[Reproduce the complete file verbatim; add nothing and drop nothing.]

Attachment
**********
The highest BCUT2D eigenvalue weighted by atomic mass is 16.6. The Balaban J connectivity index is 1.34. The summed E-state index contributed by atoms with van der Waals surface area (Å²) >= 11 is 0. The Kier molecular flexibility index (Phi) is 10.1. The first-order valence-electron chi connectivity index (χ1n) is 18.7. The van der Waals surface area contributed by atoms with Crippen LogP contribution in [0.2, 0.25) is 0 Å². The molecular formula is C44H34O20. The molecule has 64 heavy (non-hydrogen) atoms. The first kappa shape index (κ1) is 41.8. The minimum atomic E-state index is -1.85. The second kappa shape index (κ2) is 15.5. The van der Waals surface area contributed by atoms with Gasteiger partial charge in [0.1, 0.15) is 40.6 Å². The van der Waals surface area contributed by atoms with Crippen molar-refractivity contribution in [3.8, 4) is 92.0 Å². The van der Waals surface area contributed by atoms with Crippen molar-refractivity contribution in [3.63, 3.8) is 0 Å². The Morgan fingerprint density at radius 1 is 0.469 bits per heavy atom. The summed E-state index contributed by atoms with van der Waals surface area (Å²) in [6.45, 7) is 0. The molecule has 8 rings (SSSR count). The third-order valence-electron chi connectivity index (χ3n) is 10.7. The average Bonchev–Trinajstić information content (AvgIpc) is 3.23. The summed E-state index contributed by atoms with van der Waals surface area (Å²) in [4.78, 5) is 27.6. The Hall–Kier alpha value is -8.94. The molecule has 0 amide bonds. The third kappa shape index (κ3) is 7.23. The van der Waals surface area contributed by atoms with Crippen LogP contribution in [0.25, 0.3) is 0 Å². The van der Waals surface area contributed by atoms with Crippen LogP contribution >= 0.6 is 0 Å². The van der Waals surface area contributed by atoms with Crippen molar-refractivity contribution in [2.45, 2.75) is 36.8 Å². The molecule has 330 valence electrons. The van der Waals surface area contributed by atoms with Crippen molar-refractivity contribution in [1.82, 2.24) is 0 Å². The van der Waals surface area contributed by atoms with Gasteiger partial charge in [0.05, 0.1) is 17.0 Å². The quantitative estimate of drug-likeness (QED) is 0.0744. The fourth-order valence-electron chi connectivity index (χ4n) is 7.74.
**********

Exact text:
The highest BCUT2D eigenvalue weighted by atomic mass is 16.6. The Balaban J connectivity index is 1.34. The summed E-state index contributed by atoms with van der Waals surface area (Å²) >= 11 is 0. The Kier molecular flexibility index (Phi) is 10.1. The first-order valence-electron chi connectivity index (χ1n) is 18.7. The van der Waals surface area contributed by atoms with Crippen LogP contribution in [0.2, 0.25) is 0 Å². The molecular formula is C44H34O20. The molecule has 64 heavy (non-hydrogen) atoms. The first kappa shape index (κ1) is 41.8. The minimum atomic E-state index is -1.85. The second kappa shape index (κ2) is 15.5. The van der Waals surface area contributed by atoms with Gasteiger partial charge in [0.1, 0.15) is 40.6 Å². The van der Waals surface area contributed by atoms with Crippen molar-refractivity contribution in [3.8, 4) is 92.0 Å². The van der Waals surface area contributed by atoms with Crippen molar-refractivity contribution in [3.63, 3.8) is 0 Å². The Morgan fingerprint density at radius 1 is 0.469 bits per heavy atom. The summed E-state index contributed by atoms with van der Waals surface area (Å²) in [6.45, 7) is 0. The molecule has 8 rings (SSSR count). The third-order valence-electron chi connectivity index (χ3n) is 10.7. The average Bonchev–Trinajstić information content (AvgIpc) is 3.23. The summed E-state index contributed by atoms with van der Waals surface area (Å²) in [4.78, 5) is 27.6. The Hall–Kier alpha value is -8.94. The molecule has 0 amide bonds. The third kappa shape index (κ3) is 7.23. The van der Waals surface area contributed by atoms with Crippen LogP contribution in [0.25, 0.3) is 0 Å². The van der Waals surface area contributed by atoms with Crippen LogP contribution >= 0.6 is 0 Å². The van der Waals surface area contributed by atoms with Crippen molar-refractivity contribution in [2.45, 2.75) is 36.8 Å². The molecule has 330 valence electrons. The van der Waals surface area contributed by atoms with Crippen molar-refractivity contribution in [1.82, 2.24) is 0 Å². The van der Waals surface area contributed by atoms with Gasteiger partial charge in [0.05, 0.1) is 17.0 Å². The quantitative estimate of drug-likeness (QED) is 0.0744. The fourth-order valence-electron chi connectivity index (χ4n) is 7.74.